Seeking United States trademark registration protection is full of traps for the unwary. Not only for pro se applicants (those that represent themselves without the assistance of trademark counsel) but also for attorneys that step outside of their every-day specialties. This post focuses on five trademark traps that many foreign trademark applicants fall victim to when seeking trademark registration protection in the United States.
1. United States is not a first to file country. Because many foreign trademark applicants are domiciled in countries that grant exclusive trademark rights to those that file first, they fail to understand that trademark rights in the United States are created based upon trademark use and not federal trademark registration. Thus, just because there are no pending trademark applications or registrations on the United States Patent and Trademark Office (“USPTO”) database for the same or similar mark does not mean that a foreign trademark owner need only file a trademark application (and secure registration) to secure senior trademark rights in the United States.
Example: Company A begins use of the mark APEX in 2008 in San Francisco for insurance services and slowly begins to expand its services in neighboring states. Company A does not seek federal trademark registration. In 2011, a foreign trademark applicant (also applies to US applicant) files a federal trademark application for the mark APEXX for insurance and financial services. Although the foreign trademark owner is the first to file a trademark application with the USPTO for the mark APEXX (or formatives thereof), Company A may still object to the filed application for APEXX via an opposition proceeding or seek cancellation of a resulting registration, within a certain period of time, on the basis of priority of rights. It is well established that the first company to use a mark in the U.S. (on a systematic and continuous basis) has priority not only with respect to use of the subject mark for the associated goods/services and related goods/services but also with respect to federal trademark registration.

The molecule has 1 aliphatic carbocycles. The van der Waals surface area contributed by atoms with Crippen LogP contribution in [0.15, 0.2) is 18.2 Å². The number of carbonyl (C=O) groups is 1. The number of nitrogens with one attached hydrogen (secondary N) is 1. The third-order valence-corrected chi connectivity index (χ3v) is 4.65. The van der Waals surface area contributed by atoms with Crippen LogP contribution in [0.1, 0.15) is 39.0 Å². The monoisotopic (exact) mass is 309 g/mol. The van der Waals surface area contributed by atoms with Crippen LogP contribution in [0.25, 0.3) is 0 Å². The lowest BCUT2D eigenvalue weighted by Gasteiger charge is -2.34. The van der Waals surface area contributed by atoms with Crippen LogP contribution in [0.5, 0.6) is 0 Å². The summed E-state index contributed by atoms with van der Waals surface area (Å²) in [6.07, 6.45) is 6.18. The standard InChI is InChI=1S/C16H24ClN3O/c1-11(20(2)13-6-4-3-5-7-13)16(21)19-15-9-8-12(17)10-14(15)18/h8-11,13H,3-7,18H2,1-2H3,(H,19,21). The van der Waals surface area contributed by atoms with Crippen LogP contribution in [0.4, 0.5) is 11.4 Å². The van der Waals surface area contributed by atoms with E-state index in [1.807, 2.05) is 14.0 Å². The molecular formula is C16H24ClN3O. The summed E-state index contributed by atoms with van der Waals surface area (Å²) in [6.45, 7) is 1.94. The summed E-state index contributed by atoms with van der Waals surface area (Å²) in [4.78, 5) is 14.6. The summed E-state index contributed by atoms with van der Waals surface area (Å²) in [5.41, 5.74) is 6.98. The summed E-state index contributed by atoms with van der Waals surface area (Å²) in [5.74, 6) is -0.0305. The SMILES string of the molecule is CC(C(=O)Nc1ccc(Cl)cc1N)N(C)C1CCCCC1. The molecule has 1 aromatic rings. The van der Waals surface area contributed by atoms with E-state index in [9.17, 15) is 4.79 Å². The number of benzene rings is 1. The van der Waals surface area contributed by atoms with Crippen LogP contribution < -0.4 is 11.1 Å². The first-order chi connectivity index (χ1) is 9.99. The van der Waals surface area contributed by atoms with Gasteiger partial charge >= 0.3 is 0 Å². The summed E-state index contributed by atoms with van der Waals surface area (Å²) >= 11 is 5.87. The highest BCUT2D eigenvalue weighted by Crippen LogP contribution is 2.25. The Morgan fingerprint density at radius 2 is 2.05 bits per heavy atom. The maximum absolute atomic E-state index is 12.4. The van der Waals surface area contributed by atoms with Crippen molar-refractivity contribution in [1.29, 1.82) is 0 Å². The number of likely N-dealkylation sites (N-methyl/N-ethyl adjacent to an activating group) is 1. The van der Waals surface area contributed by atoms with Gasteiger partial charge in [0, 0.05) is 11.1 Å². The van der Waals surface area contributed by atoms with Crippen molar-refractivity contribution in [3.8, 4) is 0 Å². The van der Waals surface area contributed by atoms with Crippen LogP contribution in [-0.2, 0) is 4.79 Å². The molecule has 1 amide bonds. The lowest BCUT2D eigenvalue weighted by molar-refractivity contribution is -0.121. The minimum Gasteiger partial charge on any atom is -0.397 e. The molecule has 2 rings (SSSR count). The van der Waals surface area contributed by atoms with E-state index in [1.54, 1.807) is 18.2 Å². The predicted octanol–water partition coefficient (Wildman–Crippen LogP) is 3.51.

For that reason, it is imperative that foreign applicants undertake a comprehensive trademark search not only for marks on the USPTO database but also for common law trademarks (those in use but not federally registered) as well as business name to ensure that the proposed mark is available. Failure to undertake such review is risky and may result in thousands, if not hundreds of thousands, of dollars in litigation costs and re-branding efforts.
2. Lack of Bona Fides. Under U.S. trademark law, a brand owner may file a U.S. trademark application after or before its mark has been put to use in U.S. commerce. As long as a brand owner has a bona fide intent to use a mark in U.S. commerce, as of the trademark application filing date, it may file an intent-to-use trademark application under Section 1(b), an application based upon a foreign registration under Section 44(e) and/or an application, via the Madrid Protocol, based upon a foreign application or registration under Section 66(a), of the Trademark Act.
Many foreign applicants secure U.S. trademark registration under Sections 44(e) (based upon a foreign registration) and 66(a) (based upon a foreign registration via the Madrid Protocol), which require that the applicant have a bona fide intend to use the applied-for mark in U.S. commerce. Although securing registration under Sections 44 and 66 do not require a foreign applicant to use its mark in the U.S. as of the application and registration dates, the applicant must still have a bona fide intent to use its mark in U.S. commerce. Lack of a bona fide intent to use a mark in U.S. commerce for the goods/services listed in an application, renders an application and resulting registration vulnerable to attack by third parties. This is problematic for many foreign applicants because many rely upon their home country registration, which may list goods and/or services of which they have no intent to sell under the applied-for mark in the U.S. or in their own country.